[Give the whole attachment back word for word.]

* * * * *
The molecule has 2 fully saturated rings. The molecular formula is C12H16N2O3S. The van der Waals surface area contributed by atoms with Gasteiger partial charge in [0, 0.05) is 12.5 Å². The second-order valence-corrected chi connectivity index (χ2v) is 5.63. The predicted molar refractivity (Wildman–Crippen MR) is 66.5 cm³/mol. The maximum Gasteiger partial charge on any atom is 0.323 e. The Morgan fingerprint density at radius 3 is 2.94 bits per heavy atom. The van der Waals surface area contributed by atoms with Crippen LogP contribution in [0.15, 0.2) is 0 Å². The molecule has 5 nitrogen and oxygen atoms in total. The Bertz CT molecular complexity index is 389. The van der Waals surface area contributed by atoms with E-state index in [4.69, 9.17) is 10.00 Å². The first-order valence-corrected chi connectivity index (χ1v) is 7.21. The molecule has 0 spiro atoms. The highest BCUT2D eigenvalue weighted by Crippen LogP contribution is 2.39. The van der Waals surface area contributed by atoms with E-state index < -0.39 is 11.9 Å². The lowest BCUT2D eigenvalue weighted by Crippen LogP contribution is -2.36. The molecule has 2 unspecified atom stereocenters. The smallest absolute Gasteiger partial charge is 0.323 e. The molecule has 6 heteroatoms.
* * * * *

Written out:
The molecule has 2 fully saturated rings. The molecular formula is C12H16N2O3S. The van der Waals surface area contributed by atoms with Gasteiger partial charge in [0, 0.05) is 12.5 Å². The second-order valence-corrected chi connectivity index (χ2v) is 5.63. The predicted molar refractivity (Wildman–Crippen MR) is 66.5 cm³/mol. The maximum Gasteiger partial charge on any atom is 0.323 e. The Morgan fingerprint density at radius 3 is 2.94 bits per heavy atom. The van der Waals surface area contributed by atoms with Crippen LogP contribution in [0.15, 0.2) is 0 Å². The molecule has 5 nitrogen and oxygen atoms in total. The Bertz CT molecular complexity index is 389. The van der Waals surface area contributed by atoms with E-state index in [4.69, 9.17) is 10.00 Å². The first-order valence-corrected chi connectivity index (χ1v) is 7.21. The molecule has 0 spiro atoms. The highest BCUT2D eigenvalue weighted by Crippen LogP contribution is 2.39. The van der Waals surface area contributed by atoms with E-state index < -0.39 is 11.9 Å². The lowest BCUT2D eigenvalue weighted by Crippen LogP contribution is -2.36. The molecule has 2 unspecified atom stereocenters. The smallest absolute Gasteiger partial charge is 0.323 e. The molecule has 6 heteroatoms.